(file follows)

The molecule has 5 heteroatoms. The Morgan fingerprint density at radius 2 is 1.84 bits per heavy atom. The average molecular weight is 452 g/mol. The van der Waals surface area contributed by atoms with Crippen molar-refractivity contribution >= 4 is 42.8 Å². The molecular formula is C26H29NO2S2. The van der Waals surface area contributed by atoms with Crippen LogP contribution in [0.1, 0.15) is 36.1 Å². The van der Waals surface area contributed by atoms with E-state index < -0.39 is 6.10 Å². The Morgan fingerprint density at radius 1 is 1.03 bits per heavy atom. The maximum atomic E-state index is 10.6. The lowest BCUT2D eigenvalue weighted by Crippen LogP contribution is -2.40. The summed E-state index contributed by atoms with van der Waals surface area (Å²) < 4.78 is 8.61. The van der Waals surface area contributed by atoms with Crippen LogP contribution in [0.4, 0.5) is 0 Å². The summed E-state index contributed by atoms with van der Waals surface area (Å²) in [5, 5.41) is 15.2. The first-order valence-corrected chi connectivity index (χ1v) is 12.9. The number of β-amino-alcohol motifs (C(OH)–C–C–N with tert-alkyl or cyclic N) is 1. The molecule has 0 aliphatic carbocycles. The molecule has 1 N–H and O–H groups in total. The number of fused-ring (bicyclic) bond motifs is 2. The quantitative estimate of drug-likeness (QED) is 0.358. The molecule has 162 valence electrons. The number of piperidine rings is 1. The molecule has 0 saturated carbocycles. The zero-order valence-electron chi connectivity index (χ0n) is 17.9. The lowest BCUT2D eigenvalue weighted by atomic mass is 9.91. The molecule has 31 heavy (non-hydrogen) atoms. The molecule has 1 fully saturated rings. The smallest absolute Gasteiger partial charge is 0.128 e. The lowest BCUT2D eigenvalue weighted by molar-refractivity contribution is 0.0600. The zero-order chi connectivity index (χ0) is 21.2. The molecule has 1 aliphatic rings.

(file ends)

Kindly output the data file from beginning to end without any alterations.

The molecule has 5 heteroatoms. The Morgan fingerprint density at radius 2 is 1.84 bits per heavy atom. The average molecular weight is 452 g/mol. The van der Waals surface area contributed by atoms with Crippen molar-refractivity contribution >= 4 is 42.8 Å². The molecular formula is C26H29NO2S2. The van der Waals surface area contributed by atoms with Crippen LogP contribution in [0.1, 0.15) is 36.1 Å². The van der Waals surface area contributed by atoms with E-state index < -0.39 is 6.10 Å². The Morgan fingerprint density at radius 1 is 1.03 bits per heavy atom. The maximum atomic E-state index is 10.6. The lowest BCUT2D eigenvalue weighted by Crippen LogP contribution is -2.40. The summed E-state index contributed by atoms with van der Waals surface area (Å²) < 4.78 is 8.61. The van der Waals surface area contributed by atoms with Crippen LogP contribution in [0.4, 0.5) is 0 Å². The summed E-state index contributed by atoms with van der Waals surface area (Å²) in [5, 5.41) is 15.2. The first-order valence-corrected chi connectivity index (χ1v) is 12.9. The number of β-amino-alcohol motifs (C(OH)–C–C–N with tert-alkyl or cyclic N) is 1. The molecule has 0 aliphatic carbocycles. The molecule has 1 N–H and O–H groups in total. The number of fused-ring (bicyclic) bond motifs is 2. The quantitative estimate of drug-likeness (QED) is 0.358. The molecule has 162 valence electrons. The number of piperidine rings is 1. The molecule has 0 saturated carbocycles. The zero-order valence-electron chi connectivity index (χ0n) is 17.9. The lowest BCUT2D eigenvalue weighted by atomic mass is 9.91. The molecule has 31 heavy (non-hydrogen) atoms. The molecule has 1 fully saturated rings. The smallest absolute Gasteiger partial charge is 0.128 e. The lowest BCUT2D eigenvalue weighted by molar-refractivity contribution is 0.0600. The zero-order chi connectivity index (χ0) is 21.2. The molecule has 1 aliphatic rings.